Carcinogenesis, 1997, Vol 18, Iss 8, pp 1505-1510

    Vitamin C enhances Natural Killer Cell activity
  11. After exposure to many toxic chemicals, Natural Killer Cell function can be decreased significantly. It sometimes takes weeks or months for natural killer function to rebound to normal levels. This study looked at the effect of buffered vitamin C on Natural Killer T and B cell function in patients who had been exposed to toxic chemicals. In 55 patients, vitamin C in high oral dose was capable of enhancing Natural Killer cell activity up to ten-fold in 78% of patients. Lymphocyte activity was restored to the normal level as a result of vitamin C usage. It was concluded that immune functional abnormalities can be restored after toxic chemical exposure by oral usage of vitamin C.
    Immunopharmacology and Immunotoxicology, 1997, Vol 19, Iss 3, pp 291 -312

    Dietary flavonoids and the risk of cancer
  12. The relation between the intake of antioxidant flavonoids and subsequent risk of cancer was studied among 9,959 Finnish men and women aged 15-99 years and initially cancer free. Food consumption covering the previous year was estimated by the dietary history method. During a follow-up in 1967-1991, 997 cancer cases and 151 lung cancer cases were diagnosed. An inverse association was observed between the intake of flavonoids and incidence of all sites of cancer combined. The association was strongest in persons under 50 years of age. Of the major dietary flavonoid sources, the consumption of apples showed an inverse association with lung cancer incidence. The results are in line with the hypothesis that flavonoid intake in some circumstances may be involved in the cancer process, resulting in lowered risks.
    American Journal of Epidemiology, 1997, Vol 146, Iss 3, pp 223-230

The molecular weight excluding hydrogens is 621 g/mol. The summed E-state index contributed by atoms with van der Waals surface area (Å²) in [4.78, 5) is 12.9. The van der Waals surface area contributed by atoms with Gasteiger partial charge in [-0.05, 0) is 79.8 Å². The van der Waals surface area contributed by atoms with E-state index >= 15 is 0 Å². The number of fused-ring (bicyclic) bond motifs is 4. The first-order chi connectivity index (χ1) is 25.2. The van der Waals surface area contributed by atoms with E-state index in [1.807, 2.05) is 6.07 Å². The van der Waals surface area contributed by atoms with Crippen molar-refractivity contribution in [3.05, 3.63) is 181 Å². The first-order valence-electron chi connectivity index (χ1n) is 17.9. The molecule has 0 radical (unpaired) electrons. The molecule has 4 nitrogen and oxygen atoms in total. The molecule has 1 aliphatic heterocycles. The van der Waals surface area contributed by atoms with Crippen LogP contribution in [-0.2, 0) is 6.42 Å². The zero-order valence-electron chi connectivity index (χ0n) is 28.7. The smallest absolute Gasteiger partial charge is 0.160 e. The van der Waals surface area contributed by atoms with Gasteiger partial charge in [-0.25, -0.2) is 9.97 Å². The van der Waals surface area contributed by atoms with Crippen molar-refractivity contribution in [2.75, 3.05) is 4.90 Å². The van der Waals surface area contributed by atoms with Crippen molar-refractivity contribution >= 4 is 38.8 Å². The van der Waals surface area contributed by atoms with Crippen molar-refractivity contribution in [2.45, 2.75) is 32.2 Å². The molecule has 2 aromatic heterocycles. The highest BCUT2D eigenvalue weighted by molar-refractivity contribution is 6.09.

Deprenyl's effects on behavior and brain function
  13. L-Deprenyl (selegiline) was chronically administered to rats beginning at 54 weeks of age (estimated daily dose: 0.5 mg/kg/day). Beginning at 84 weeks of age, the rats were behaviorally evaluated using a sensorimotor battery, a motor-learning task, and the Morris water maze. At 118 weeks of age, cerebellar noradrenergic function was evaluated in the surviving rats using in vivo electrochemistry. Brain monoamine oxidase activity was measured. The effect of chronic deprenyl treatment on beta-adrenergic receptors in the cerebellum, adrenergic receptors in several brain regions, and dopamine receptors in the striatum were evaluated. Deprenyl treatment reduced brain monoamine oxidase B activity by 85%. Several measures of central nervous system function were altered in the deprenyl- treated animals: 1) spatial learning was improved; 2) the responsiveness to the reuptake blocker nomifensine (antidepressant) was enhanced in the cerebellum; 3) beta-adrenergic receptor binding affinity was increased in the cerebellum; 4) adrenergic receptor density was increased; and 5) dopamine receptor density was reduced, but binding affinity was enhanced. In contrast, chronic deprenyl treatment did not cause changes in sensorimotor function, as evaluated by balance beam, inclined screen, or wire hang tasks and motor learning. Thus, long-term oral administration of deprenyl extended the functional life span of rats with respect to cognitive, but not motor, performance.
    Neurobiology of Aging, 1997, Vol 18, Iss 3, pp 309-318